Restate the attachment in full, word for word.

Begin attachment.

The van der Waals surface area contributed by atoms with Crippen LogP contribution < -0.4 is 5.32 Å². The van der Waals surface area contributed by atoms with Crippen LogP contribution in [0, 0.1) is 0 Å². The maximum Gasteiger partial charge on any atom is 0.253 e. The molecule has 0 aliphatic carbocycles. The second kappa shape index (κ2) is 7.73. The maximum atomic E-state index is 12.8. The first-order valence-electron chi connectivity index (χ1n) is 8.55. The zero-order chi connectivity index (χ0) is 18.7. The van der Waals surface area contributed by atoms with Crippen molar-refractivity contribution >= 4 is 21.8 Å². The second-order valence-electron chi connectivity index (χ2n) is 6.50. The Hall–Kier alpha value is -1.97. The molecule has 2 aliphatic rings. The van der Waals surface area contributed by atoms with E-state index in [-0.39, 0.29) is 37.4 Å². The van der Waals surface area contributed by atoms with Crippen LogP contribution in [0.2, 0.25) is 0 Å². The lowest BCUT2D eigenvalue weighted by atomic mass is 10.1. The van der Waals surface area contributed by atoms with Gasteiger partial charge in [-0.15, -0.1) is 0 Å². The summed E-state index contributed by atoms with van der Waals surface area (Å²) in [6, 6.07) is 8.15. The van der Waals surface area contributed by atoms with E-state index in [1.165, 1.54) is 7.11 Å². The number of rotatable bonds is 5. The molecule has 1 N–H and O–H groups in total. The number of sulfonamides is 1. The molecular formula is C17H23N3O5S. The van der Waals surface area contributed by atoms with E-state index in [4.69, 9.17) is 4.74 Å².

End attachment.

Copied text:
The van der Waals surface area contributed by atoms with Crippen LogP contribution < -0.4 is 5.32 Å². The van der Waals surface area contributed by atoms with Crippen LogP contribution in [0, 0.1) is 0 Å². The maximum Gasteiger partial charge on any atom is 0.253 e. The molecule has 0 aliphatic carbocycles. The second kappa shape index (κ2) is 7.73. The maximum atomic E-state index is 12.8. The first-order valence-electron chi connectivity index (χ1n) is 8.55. The zero-order chi connectivity index (χ0) is 18.7. The van der Waals surface area contributed by atoms with Crippen molar-refractivity contribution >= 4 is 21.8 Å². The second-order valence-electron chi connectivity index (χ2n) is 6.50. The Hall–Kier alpha value is -1.97. The molecule has 2 aliphatic rings. The van der Waals surface area contributed by atoms with E-state index in [-0.39, 0.29) is 37.4 Å². The van der Waals surface area contributed by atoms with Crippen LogP contribution in [0.2, 0.25) is 0 Å². The lowest BCUT2D eigenvalue weighted by atomic mass is 10.1. The van der Waals surface area contributed by atoms with Gasteiger partial charge in [-0.15, -0.1) is 0 Å². The summed E-state index contributed by atoms with van der Waals surface area (Å²) in [6, 6.07) is 8.15. The van der Waals surface area contributed by atoms with E-state index in [1.165, 1.54) is 7.11 Å². The number of rotatable bonds is 5. The molecule has 1 N–H and O–H groups in total. The number of sulfonamides is 1. The molecular formula is C17H23N3O5S. The van der Waals surface area contributed by atoms with E-state index in [4.69, 9.17) is 4.74 Å².